Wednesday, 11 April 2018

On-premise Blue-Green deployments with TFS 2018 Update 2

Like I said in the previous post, modern deployment patterns are not an exclusive of the OTT providers and they are not something that requires using cloud technologies.

After Rolling Deployments, another very common pattern you might want to tackle is Blue-Green deployments. In a nutshell, it means having two identical environments to use in order to deploy new versions of your application with minimal downtime.

It is a bit harder compared to a Rolling Deployment – mainly because there could be countless variations on the technical details, depending on how your environment is composed, but let’s try to jot down a skeleton version of a Blue-Green pipeline you can use.

So in my case, I am using the same application I used in the previous post, with an additional environment (which happen to be a cluster, just to keep things a little more realistic). This is what my pipeline looks like:

Each environments follows the following process:

Let’s say we are running all of this against the blue cluster, which is currently production.

The first phase is an Agent Phase – it swaps production traffic from the blue cluster to the green one. 

I want it to be independent from the environments so that it can deal with the router that manages traffic between the two clusters. As I do not have an appliance or anything special in front of them (I am just playing with CNAME records in my lab domain) this ensures the process is not tied to any machine.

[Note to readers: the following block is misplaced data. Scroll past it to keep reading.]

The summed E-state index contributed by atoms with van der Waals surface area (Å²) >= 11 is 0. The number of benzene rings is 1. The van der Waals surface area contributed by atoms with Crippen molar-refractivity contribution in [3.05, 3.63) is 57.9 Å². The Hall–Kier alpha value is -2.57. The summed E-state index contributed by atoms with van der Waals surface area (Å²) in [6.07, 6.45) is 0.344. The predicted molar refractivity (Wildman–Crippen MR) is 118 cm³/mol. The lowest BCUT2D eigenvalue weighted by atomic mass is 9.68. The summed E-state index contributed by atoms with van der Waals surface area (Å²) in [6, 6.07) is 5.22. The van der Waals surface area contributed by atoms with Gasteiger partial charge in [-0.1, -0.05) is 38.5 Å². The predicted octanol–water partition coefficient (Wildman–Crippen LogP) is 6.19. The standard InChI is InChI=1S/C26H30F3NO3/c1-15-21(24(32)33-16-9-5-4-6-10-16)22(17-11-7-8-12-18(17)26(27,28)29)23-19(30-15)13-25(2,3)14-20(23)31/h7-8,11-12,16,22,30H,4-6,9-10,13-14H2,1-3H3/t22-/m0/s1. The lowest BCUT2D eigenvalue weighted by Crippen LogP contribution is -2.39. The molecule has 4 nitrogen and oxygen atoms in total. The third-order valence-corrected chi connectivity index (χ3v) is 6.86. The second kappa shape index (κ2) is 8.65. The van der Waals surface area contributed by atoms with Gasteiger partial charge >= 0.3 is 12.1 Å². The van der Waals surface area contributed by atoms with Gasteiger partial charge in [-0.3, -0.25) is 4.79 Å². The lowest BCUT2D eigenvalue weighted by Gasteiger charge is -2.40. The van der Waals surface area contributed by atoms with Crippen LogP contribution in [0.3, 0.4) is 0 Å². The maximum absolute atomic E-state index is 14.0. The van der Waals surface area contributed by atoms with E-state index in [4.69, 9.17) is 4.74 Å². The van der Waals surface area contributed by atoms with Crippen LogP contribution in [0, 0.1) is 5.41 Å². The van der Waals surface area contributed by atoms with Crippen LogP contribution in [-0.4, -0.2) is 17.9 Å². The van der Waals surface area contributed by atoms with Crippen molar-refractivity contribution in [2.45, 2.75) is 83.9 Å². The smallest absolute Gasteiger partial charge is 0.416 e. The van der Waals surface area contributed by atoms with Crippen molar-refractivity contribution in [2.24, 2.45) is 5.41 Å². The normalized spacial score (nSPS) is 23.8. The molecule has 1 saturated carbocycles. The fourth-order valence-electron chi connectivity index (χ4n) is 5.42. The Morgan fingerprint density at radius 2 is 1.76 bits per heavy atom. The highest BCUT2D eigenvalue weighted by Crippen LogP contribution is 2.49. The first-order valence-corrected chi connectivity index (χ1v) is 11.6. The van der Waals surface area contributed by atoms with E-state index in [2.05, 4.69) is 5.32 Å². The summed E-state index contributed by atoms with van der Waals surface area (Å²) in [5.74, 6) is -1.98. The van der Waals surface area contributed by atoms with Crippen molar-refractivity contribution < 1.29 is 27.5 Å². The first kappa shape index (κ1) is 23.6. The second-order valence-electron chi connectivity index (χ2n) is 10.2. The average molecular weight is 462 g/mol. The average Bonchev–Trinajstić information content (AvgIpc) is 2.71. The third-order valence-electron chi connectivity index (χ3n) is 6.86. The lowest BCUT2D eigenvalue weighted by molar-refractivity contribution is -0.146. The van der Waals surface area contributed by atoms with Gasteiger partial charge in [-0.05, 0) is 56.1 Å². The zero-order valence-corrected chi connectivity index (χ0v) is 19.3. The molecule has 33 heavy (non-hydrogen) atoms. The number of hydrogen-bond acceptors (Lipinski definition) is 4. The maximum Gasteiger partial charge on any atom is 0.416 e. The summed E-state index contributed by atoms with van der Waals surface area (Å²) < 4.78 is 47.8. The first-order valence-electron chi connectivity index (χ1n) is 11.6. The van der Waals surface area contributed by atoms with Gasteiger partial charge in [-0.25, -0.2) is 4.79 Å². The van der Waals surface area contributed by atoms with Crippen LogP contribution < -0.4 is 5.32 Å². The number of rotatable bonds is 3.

Moreover, this pipeline is designed to be used just after everything is deemed production-ready, so if it fails it is not meant to be ran again without a hitch.

The reason behind this choice is that I wanted to share a general idea of how to do this on-premise, and there might be so many permutations of what you might need to do or what could go wrong that my example with all the possible fail safes in place would have been way too complex.

Up next, the Rolling Deployment we saw in the last post for both nodes of the blue cluster, one at a time.

Then, even if you are running this for a production application you still need to make sure your smoke tests are passing. This is literally the last line of defense before the switch.

Eventually, a warm-up script to ensure that my application is responding correctly when it is going to be used from my users.

Now the magic happens: as soon as you move to the second Environment, traffic is switched to the blue cluster again (which is done with the v2, and warm enough for production traffic) in a seamless way while the whole process goes on against the green cluster.

Of course, there are some things to consider. The first one, is that this pipeline is not designed to be a commit-to-production pipeline: there is no backup mechanism in it and no revert process if one environment fails (this lives with the fact that you should already have the pipelines defined in the previous post though 😊).

You want to use approvals to manage the switch from green to blue, so that only when it is checked then you can go ahead.

Eventually (this is quite important though), your application must be able to cope with environment change – it should be message-based, or stateless. Traditional stateful applications can have problems with it, which can be mitigated with message queues for example, so we are back to square one 😊

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